Denzin has assembled a wide range of documentary support for his treatment of specific paintings and has drawn upon a plethora of disciplinary perspectives for his interpretations of them. His work and insights may not get the attention they deserve, though, because of his approach to presenting them. Partially to avoid assuming and creating for the reader a privileged stance from which to evaluate the Custer paintings and partially as an experiment in multivocality, Denzin has written a series of dramatic scripts instead of creating a sustained narrative. Each chapter (or play) has characters from an extensive dramatis personae interacting with one another and the reader (or audience) to advance a set of reactions to or interpretations of the material. Characters include the artists themselves, figures who were involved in the battle, art historians, culture critics, mythological personages, and a couple of folklorists (Barbara Kirschenblatt-Gimblett and John Dorst). Sometimes Denzin quotes them directly and documents the source of the quoted material, but usually he paraphrases. Sometimes he creates — apparently from whole cloth — what his speakers say. For example, contemporary American Indian writers Louise Erdrich and Elizabeth Cook-Lynn are made to offer opinions, but works by neither of them are listed in Denzin’s bibliography. He has warned the reader both on the copyright page and in his introduction that speakers’ opinions are the “conjecture of the author” (19), but reliance on the author’s conjectures and paraphrases does seem to undermine the claim to multivocality. The main problem, though, is that the approach to presentation may hinder Denzin’s valuable information and insights from being taken as seriously as they deserve to be. The dramatic format might work in the classroom and, should anyone actually perform the chapters, as readers’ theater, but what they gain in immediate impact may not offset losses in comprehensibility. Yet Denzin’s motivations for his method are certainly commendable, and his approach should be viewed as a useful, informative experiment in the methodology of presenting multiple perspectives on a contested topic. Folklorists will be interested in how Denzin has attempted to attend to a variety of opinions, including those of folklorists.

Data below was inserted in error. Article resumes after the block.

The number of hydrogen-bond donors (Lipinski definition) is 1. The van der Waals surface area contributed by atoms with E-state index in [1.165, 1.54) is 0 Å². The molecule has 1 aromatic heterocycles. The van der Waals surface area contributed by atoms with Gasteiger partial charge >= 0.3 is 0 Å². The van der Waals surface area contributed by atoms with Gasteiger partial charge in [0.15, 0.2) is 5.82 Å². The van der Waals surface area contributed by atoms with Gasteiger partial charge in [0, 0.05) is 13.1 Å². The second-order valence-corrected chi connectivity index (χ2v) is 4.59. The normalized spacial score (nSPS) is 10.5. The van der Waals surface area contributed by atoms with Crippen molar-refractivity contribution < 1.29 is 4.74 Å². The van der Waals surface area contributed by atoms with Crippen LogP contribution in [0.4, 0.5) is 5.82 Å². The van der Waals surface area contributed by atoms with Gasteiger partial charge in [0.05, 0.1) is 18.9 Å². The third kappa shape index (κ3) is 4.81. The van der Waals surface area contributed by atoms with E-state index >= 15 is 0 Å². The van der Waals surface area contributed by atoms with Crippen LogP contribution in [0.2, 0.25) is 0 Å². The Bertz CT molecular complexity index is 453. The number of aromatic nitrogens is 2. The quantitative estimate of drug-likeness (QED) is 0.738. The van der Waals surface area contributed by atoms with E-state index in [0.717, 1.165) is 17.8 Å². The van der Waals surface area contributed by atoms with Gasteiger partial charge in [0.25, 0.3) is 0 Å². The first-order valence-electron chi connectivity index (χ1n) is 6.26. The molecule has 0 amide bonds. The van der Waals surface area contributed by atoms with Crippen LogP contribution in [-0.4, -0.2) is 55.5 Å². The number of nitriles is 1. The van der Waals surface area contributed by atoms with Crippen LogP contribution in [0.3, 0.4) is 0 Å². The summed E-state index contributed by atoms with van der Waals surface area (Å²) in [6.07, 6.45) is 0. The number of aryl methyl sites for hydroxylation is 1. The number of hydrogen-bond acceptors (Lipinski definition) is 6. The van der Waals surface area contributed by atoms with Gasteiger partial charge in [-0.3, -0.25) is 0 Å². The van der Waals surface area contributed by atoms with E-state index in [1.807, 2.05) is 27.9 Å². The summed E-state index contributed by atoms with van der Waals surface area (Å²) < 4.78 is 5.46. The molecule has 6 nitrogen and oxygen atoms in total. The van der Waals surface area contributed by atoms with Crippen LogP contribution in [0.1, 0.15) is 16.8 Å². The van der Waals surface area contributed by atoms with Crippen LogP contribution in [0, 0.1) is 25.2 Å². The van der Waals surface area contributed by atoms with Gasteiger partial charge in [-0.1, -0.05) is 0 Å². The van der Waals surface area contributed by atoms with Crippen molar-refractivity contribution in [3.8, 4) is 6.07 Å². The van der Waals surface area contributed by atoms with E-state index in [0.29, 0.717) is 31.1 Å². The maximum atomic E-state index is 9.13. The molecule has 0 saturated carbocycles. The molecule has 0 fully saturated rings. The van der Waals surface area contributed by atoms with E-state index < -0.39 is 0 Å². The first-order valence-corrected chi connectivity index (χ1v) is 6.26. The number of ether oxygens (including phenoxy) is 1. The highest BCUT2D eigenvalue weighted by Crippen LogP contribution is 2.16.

Another problem with presentation arises from the exigencies of publishing over which Denzin probably had little control. He often has characters comment on details in the paintings which are very difficult to discern in the plates that appear in the volume.
Enlarging those plates would have been prohibitively expensive, but the reader who wants to appreciate fully the significance of the paintings will have to look at them elsewhere. Helpfully, Denzin provides URLs for online representations of many of them.
Despite some reservations about the manner of presentation, I believe this is an important book not only for our understanding of “Custer’s Last Stand” but also for our more general appreciation of the presentation of Indian-white relations in expressive culture. It does not draw as extensively upon folklore studies as does the collection edited by Kroskrity, but the discipline finds its place in Denzin’s eclectic approach to the paintings